And I quote 'We are an acoustic duo who play our own songs and with the odd cover thrown in done in our own way. Our aim is to raise awareness of mental health with music' - now isn't that punk rock encapsulated.  Of course I received, I was requested and here I deliver a piece of forthright wordage - we are all trying to keep things flowing...the right way!

'Diamonds Aren't Forever' is a cool cucumber of sound, begins with an ominous clang of a doom-laden bell followed by a heartbeat seemingly under pressure.   The musical wafting that eases inward is contemplative, below mid-pace, considerate of the soundspace in which things are created.   The tonal construction reminds me of several bands I have recently reviewed, each one with light suggestive pop tones and deliberately considered tempo that creates an end product that is utterly lucid and persuasively effective.  This initial song deals with cerebral difficulties that are borne from loss, a loss that perpetually provokes, insistently aggravates - the band relay the emotion well.  'Marching Feet' hesitantly works under ones skin, stealthily operates with the rear tympanic repeat flutter indicative of a nervous composite drenched in thoughtfulness and quietly racked by palpitating problems.  For me, here we have an example of the dangers of thinking too much, the output seems borne from a mind expecting doom, a cranial area awaiting an unknown horror - the threat appears all too real.  The outcome for me is of a song best played when the mood is bright and best avoided when certain clouds gather and one is on the precipice of a mentally cloying chasm.  Heavy work it may be, but the band have grasped their target methinks.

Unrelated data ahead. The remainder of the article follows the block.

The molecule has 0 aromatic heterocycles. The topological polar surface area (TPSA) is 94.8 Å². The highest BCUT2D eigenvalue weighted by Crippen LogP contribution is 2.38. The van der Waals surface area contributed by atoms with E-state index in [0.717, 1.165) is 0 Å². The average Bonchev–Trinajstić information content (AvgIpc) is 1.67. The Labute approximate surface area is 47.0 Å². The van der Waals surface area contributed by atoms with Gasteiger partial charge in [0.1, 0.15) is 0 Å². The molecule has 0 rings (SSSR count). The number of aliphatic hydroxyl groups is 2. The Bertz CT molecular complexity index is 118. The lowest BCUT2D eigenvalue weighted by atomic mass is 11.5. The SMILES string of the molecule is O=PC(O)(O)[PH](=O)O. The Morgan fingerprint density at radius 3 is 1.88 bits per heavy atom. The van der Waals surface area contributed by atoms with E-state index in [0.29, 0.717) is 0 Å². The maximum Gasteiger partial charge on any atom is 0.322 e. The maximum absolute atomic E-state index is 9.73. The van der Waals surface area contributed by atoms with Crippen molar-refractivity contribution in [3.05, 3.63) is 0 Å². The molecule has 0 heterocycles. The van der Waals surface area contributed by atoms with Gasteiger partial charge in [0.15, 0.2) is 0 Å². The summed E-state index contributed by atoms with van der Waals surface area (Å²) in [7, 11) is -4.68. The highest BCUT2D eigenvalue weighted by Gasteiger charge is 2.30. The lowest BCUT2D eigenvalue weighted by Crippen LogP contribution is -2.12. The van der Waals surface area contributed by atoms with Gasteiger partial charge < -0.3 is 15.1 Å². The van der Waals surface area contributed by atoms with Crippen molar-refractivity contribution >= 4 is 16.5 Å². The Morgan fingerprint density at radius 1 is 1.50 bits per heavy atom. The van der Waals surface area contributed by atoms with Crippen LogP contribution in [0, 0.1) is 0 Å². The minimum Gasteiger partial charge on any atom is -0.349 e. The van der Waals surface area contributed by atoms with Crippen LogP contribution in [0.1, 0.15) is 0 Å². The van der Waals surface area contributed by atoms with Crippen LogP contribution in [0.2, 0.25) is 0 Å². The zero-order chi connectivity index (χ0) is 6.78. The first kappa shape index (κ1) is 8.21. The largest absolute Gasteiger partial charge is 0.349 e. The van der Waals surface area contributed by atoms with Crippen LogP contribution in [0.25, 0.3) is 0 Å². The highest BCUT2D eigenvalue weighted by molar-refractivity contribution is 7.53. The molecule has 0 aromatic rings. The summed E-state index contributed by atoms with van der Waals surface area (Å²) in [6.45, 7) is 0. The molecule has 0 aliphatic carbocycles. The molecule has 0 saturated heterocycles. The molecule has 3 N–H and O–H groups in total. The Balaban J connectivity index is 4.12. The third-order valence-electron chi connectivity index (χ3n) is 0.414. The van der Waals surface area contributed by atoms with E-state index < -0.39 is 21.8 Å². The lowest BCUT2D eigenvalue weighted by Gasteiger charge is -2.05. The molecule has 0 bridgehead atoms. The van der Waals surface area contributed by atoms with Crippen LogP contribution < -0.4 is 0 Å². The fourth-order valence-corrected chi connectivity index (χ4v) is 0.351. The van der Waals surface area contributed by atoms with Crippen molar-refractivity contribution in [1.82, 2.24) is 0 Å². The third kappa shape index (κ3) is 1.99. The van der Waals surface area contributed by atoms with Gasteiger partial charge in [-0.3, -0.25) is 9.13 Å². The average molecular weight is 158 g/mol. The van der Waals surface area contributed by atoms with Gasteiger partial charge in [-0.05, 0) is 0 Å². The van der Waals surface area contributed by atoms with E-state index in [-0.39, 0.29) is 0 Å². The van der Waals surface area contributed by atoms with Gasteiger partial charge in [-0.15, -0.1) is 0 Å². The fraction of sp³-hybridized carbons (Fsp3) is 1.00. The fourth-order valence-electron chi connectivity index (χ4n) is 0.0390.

Next and 'If Only You Knew' is a perfect drift of complimenting tones that seem to get the best out of the band and give the vocalist the most ideal foundations on which to operate and...shine.   The orchestration is uncomplicated, slowly swaying and without intricacy but is pleasantly delivered and so brings about a reclining stance that is prone to reflection.  The sound is not completely polished, maybe that gives things an extra touch of reality and believability - either way, I like it!  I am not keen on the chasing track, one known as 'Disasterpiece'!  For me it is a moribund inclusion that just lacks the spark of life found elsewhere within the weft of the 6 track acoustic embroidery.  The tale, regarding  certain treatments is a dry and dragging account, perhaps reminiscent of the feeling one has when certain promised therapies have gone awry.  I get the gist of the creation, I can see the target aimed for, I feel as though the discordant arrow chucked just needs a bit of extra pizzazz and something to electrify the inner turmoil sought.   The band have their style though, I am merely an honest assessor striving to push the buggers a little harder (nudge, nudge).